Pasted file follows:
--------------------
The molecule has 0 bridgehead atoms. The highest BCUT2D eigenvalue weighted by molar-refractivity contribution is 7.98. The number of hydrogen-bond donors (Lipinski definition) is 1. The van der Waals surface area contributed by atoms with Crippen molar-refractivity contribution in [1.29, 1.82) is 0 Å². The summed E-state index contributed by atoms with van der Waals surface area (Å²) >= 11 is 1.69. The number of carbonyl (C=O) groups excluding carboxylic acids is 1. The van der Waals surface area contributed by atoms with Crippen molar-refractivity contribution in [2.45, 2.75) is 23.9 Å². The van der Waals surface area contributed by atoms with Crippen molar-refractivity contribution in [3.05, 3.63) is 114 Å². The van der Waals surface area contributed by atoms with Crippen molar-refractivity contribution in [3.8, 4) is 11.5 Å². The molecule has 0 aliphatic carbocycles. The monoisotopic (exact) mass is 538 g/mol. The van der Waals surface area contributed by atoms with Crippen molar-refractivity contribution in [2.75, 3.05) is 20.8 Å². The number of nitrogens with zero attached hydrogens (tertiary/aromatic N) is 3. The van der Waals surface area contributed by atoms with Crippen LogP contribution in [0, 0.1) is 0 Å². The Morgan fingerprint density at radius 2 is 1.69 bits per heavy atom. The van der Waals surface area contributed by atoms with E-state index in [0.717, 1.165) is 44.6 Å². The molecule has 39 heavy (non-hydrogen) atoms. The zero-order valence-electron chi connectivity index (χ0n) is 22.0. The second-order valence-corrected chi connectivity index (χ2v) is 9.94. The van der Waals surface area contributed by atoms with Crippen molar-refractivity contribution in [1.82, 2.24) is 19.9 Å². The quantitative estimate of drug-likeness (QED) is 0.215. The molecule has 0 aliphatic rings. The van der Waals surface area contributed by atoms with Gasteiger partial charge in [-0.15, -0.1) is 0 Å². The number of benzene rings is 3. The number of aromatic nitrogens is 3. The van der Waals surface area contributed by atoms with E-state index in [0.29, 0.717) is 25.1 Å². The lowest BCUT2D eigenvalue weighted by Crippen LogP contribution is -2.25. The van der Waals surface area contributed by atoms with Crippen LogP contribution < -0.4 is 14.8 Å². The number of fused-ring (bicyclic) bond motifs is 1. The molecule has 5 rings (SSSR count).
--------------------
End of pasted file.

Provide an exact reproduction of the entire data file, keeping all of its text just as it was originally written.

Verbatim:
The molecule has 0 bridgehead atoms. The highest BCUT2D eigenvalue weighted by molar-refractivity contribution is 7.98. The number of hydrogen-bond donors (Lipinski definition) is 1. The van der Waals surface area contributed by atoms with Crippen molar-refractivity contribution in [1.29, 1.82) is 0 Å². The summed E-state index contributed by atoms with van der Waals surface area (Å²) >= 11 is 1.69. The number of carbonyl (C=O) groups excluding carboxylic acids is 1. The van der Waals surface area contributed by atoms with Crippen molar-refractivity contribution in [2.45, 2.75) is 23.9 Å². The van der Waals surface area contributed by atoms with Crippen molar-refractivity contribution in [3.05, 3.63) is 114 Å². The van der Waals surface area contributed by atoms with Crippen molar-refractivity contribution in [3.8, 4) is 11.5 Å². The molecule has 0 aliphatic carbocycles. The monoisotopic (exact) mass is 538 g/mol. The van der Waals surface area contributed by atoms with Crippen molar-refractivity contribution in [2.75, 3.05) is 20.8 Å². The number of nitrogens with zero attached hydrogens (tertiary/aromatic N) is 3. The van der Waals surface area contributed by atoms with Crippen LogP contribution in [0, 0.1) is 0 Å². The Morgan fingerprint density at radius 2 is 1.69 bits per heavy atom. The van der Waals surface area contributed by atoms with E-state index in [0.717, 1.165) is 44.6 Å². The molecule has 39 heavy (non-hydrogen) atoms. The zero-order valence-electron chi connectivity index (χ0n) is 22.0. The second-order valence-corrected chi connectivity index (χ2v) is 9.94. The van der Waals surface area contributed by atoms with Crippen molar-refractivity contribution in [1.82, 2.24) is 19.9 Å². The quantitative estimate of drug-likeness (QED) is 0.215. The molecule has 0 aliphatic rings. The van der Waals surface area contributed by atoms with Gasteiger partial charge in [-0.15, -0.1) is 0 Å². The number of benzene rings is 3. The number of aromatic nitrogens is 3. The van der Waals surface area contributed by atoms with E-state index in [0.29, 0.717) is 25.1 Å². The lowest BCUT2D eigenvalue weighted by Crippen LogP contribution is -2.25. The van der Waals surface area contributed by atoms with Crippen LogP contribution < -0.4 is 14.8 Å². The number of fused-ring (bicyclic) bond motifs is 1. The molecule has 5 rings (SSSR count).